Healthcare providers, pharmacies, health insurance companies and others can simplify routine interactions such as prescription fulfillments, device order statuses, post contact surveys, new patient eForms, and payments.  Notifications can be securely sent across the channel of a user’s choice (phone, SMS, in-app message) with high veracity authentication. For example, a patient can click on the link in a text message their provider sends them reminding them that they have an outstanding balance. If an identity template has been established (for example, the company has already captured a government photo ID of the person along with other necessary info), they will be automatically authenticated against what’s on file and can quickly make the payment using their preferred method (credit card, debit card, Apply Pay, etc.). 

There’s even the option to keep their preferred payment method on file so they don’t need to re-enter details every time; the person can simply authenticate their payment method using a face ID scan. The patient doesn’t have to jump through hoops or talk to multiple different agents (creating the streamlined experience they want) and the provider increases collections while maintaining full HIPAA- and PCI-compliance.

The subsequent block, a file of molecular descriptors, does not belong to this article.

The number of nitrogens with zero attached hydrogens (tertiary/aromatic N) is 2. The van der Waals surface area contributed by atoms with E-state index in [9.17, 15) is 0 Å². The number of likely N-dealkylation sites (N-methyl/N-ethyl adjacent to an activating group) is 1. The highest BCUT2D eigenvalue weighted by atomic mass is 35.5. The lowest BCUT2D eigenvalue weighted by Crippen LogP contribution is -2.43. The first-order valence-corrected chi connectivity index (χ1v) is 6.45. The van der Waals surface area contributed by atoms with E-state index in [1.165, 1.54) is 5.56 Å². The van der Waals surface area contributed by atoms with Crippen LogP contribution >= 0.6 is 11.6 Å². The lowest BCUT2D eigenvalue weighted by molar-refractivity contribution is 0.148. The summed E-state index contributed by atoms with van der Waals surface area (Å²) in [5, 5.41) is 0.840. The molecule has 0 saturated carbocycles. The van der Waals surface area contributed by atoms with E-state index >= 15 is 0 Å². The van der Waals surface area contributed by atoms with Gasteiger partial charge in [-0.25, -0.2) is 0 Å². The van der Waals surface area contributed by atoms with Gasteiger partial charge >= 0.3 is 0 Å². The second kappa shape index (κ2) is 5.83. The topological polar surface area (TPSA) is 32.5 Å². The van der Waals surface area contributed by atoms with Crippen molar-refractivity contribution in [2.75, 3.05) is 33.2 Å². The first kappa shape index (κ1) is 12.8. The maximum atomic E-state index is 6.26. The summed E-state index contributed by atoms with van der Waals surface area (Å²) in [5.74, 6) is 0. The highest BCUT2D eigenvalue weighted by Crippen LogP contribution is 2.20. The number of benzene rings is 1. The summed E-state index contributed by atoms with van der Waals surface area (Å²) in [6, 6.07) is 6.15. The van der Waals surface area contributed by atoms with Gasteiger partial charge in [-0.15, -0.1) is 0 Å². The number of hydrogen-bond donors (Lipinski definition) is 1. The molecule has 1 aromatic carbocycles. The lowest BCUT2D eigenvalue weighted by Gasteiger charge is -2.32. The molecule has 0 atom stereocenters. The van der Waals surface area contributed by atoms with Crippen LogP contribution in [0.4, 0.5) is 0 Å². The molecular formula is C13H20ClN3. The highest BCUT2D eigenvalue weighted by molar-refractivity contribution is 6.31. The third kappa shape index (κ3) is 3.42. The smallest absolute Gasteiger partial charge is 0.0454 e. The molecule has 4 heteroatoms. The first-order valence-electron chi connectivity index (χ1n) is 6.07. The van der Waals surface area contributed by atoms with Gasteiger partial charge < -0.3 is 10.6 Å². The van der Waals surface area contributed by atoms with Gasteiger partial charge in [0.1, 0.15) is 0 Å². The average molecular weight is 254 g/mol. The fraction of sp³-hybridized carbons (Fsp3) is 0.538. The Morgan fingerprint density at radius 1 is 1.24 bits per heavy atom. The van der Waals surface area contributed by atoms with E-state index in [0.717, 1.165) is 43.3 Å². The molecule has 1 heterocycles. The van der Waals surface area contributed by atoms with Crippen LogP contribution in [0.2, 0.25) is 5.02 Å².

Better data protection and stronger regulatory compliance. 

A healthcare data record can be worth up to 50x more than a standard credit card record on the black market, depending on how complete it is. Identity-centered security enables healthcare organizations to establish the same kind of identity template for employees as they can for users/patients to ensure the right person is accessing their systems. They can also minimize employees’ visibility into sensitive or personally identifiable information thanks to a groundbreaking innovation in cryptography called the “Zero Knowledge Proof.” This allows contact centers to verify information without revealing the actual data to the other party (a.k.a. the employee/agent). 

To securely request personal information like a provincial healthcare number, all an employee needs to do is press a button that sends a notification to the patient/user via their channel of choice (i.e., in-app notification, SMS). The patient/user will fill out the information on their end, which will then bypass the agent to be verified by the necessary third-party system(s). When the data has been verified, the employee will see a green checkmark on their desktop indicating that the information is good to go.